Thailand “Shallow News in Depth” Tries to Lance the Boil of Conflict

Nice article by Thomas Fuller in Bangkok, in the NY Times, about a new YouTube distributed show in the Jon Stewart Daily Show style, taking on the ironies and dangers of Thailand’s current problems.

“If you take seriously everything happening in Thai society, you will go mad,” said Winyu Wongsurawat, the co-host of the show.

Irony is in plentiful supply in Thailand today: A billionaire tycoon is praised as the champion of the poor. A scandal-tainted politician leads a mass movement against corruption. Protesters declare that they need to block elections to save democracy.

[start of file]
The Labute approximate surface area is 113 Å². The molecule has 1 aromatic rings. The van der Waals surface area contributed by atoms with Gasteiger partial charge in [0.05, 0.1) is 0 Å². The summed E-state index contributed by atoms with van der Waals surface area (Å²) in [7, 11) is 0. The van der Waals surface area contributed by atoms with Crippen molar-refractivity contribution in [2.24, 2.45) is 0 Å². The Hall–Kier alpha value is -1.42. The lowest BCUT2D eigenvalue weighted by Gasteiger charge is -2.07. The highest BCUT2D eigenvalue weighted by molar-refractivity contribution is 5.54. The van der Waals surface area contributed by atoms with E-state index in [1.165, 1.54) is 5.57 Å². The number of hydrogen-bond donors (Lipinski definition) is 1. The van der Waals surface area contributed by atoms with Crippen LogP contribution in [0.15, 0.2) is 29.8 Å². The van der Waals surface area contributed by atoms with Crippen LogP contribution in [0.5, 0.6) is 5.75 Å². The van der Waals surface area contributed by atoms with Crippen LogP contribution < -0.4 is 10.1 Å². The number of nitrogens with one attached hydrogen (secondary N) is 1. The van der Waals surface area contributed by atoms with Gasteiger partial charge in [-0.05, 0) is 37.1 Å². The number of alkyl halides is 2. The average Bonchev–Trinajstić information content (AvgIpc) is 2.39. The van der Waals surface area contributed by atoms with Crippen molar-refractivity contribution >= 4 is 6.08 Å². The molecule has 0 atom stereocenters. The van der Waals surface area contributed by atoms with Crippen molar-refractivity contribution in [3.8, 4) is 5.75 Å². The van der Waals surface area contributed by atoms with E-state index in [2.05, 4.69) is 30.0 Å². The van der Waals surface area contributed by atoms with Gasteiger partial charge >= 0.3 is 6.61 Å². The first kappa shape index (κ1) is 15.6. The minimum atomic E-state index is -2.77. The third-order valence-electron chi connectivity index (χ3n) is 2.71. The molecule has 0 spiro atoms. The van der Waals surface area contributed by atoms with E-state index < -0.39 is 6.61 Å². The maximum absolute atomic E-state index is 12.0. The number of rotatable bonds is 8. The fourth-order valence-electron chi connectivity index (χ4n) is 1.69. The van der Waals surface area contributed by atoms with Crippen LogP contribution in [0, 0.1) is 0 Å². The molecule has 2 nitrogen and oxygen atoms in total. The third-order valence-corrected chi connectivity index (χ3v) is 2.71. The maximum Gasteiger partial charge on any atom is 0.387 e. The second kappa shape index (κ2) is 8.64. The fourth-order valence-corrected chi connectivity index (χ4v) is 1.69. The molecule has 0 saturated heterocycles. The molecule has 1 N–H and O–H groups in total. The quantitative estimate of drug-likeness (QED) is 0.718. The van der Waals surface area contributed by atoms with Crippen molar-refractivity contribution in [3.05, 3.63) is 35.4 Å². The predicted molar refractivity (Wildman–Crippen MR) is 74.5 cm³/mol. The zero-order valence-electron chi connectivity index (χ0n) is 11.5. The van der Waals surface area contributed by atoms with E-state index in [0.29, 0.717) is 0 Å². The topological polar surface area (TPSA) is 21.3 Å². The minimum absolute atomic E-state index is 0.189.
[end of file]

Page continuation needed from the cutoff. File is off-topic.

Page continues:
Good for them — and we all hope oppositional forces can find a way to answers that don’t involve the suffering of thousands.

 

San Diego Voting Tuesday

San Diego, my home town in the tumultuous years of 1968-1969, and of close cousins their whole growing up years, always gets more than my passing glance when it’s in the news.  Today it’s about the elections on Tuesday to put a fully elected mayor in, to replace the temporary one, Todd Gloria, who replaced the serial harasser Filner last summer.

The candidates are big-business backed city councilor Kevin Faulconer and David Alvarez, also a city councilor, who counts labor unions among his backers. After  Filner, the first Democrat  mayor in decades, stepped down to deal with the torrent of accusations about his unwanted sexual demonstrativeness, his voters seemed in disarray. Hope had been high that he would be an antidote to the corruption and budgetary malfeasance San Diego had suffered under for years, earning it the nickname of Enron-By-The-Sea.